The Governance Commission held numerous consultations with CSOs while the Ministry of Finance for Development Planning, MFDP, consulted with national and international non-governmental organizations (NGOs) on the formulation of national policies to guide CSOs and NGOs operations in Liberia. According to Dr. Amos Sawyer, Chairman of the Governance Commission in pursuit of these objectives both GOL  (GC and MFDP) and NCSCL have been networking to achieve the following objectives/activities, most of which have already been accomplished:

  • Establishment and/or strengthening umbrella leadership structures through which CSOs can be identified and categorized, and can undertake collaborative engagements in the fifteen counties;
  • Undertake the mapping of CSOs in the fifteen counties and produce a CSO


(3) Build leadership capacity in order to strengthen their rights-based approach to advocacy   grounded in professional and technical knowledge, and

(4) Develop with GOL an agreed framework for policy-based dialogues and consultations to strengthen democratic governance and national development.


It is important to note that the partnership policy framework seeks a more empowering environment for structured engagement with civil society organizations that are dedicated to strengthening the country’s resilience and development. The process includes information sharing, joint capacity development programs, national consensus building dialogues, consultations, operational collaboration, and funding arrangements. The partnership policy therefore encourages all civil society organizations to register and obtain accreditation from government and membership in the National Civil Society Council of Liberia to benefit fully from the partnership.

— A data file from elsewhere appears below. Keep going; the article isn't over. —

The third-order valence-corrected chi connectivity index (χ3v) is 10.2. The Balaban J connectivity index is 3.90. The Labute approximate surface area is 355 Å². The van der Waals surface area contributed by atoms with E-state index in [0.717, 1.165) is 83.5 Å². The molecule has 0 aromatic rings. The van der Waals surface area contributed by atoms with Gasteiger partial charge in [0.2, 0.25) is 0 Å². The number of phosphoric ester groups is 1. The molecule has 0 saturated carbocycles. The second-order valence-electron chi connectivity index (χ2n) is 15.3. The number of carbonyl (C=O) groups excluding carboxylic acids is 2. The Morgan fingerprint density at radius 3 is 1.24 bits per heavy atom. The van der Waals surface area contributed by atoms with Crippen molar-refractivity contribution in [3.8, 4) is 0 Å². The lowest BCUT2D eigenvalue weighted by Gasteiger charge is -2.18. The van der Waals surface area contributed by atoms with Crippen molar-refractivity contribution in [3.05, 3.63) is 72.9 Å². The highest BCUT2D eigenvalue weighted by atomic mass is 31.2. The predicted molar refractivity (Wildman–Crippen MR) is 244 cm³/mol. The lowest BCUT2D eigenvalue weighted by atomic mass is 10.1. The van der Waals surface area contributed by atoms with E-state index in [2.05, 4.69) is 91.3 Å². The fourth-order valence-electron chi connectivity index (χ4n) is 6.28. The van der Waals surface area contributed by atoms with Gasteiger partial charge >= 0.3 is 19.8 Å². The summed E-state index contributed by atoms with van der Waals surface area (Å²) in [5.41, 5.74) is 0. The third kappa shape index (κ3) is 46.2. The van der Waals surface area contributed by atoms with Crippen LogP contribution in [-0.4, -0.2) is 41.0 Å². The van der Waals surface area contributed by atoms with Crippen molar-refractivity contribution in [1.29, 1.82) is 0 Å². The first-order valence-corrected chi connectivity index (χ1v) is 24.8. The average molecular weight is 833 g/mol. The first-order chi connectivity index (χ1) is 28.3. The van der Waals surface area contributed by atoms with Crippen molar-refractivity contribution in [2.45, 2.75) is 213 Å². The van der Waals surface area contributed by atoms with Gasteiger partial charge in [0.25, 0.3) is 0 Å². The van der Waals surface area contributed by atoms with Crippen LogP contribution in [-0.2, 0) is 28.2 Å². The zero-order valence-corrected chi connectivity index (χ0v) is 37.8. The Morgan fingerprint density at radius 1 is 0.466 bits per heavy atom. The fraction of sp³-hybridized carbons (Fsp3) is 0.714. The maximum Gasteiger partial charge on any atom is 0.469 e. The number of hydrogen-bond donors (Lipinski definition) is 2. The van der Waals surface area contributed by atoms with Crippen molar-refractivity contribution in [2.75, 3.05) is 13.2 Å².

Liberia has signed and is committed to a number of international instruments and principles which prioritize the empowerment of civil society/civil society organizations. These are expected to help guide the government and CSO partnership. It can be recalled that the Liberian government, in the past, committed itself to a number of international principles aimed at empowering civil society in a democracy. These include:

  1. The doctrine of “maximum feasible participation” of Liberian citizens which is considered a fundamental principle in the governance of Liberia, and a critical indicator of both policy-making and policy implementation. This Government and CSOs Partnership Policy is embedded in this notion and inspires the general agenda for enhancing state and society cooperation “under conditions of equality as to not only advance the general welfare of the Liberian people but also the economic development of Liberia” (Chapter II on General Principles of National Policy, Article 4 and 7 of the Liberian Constitution).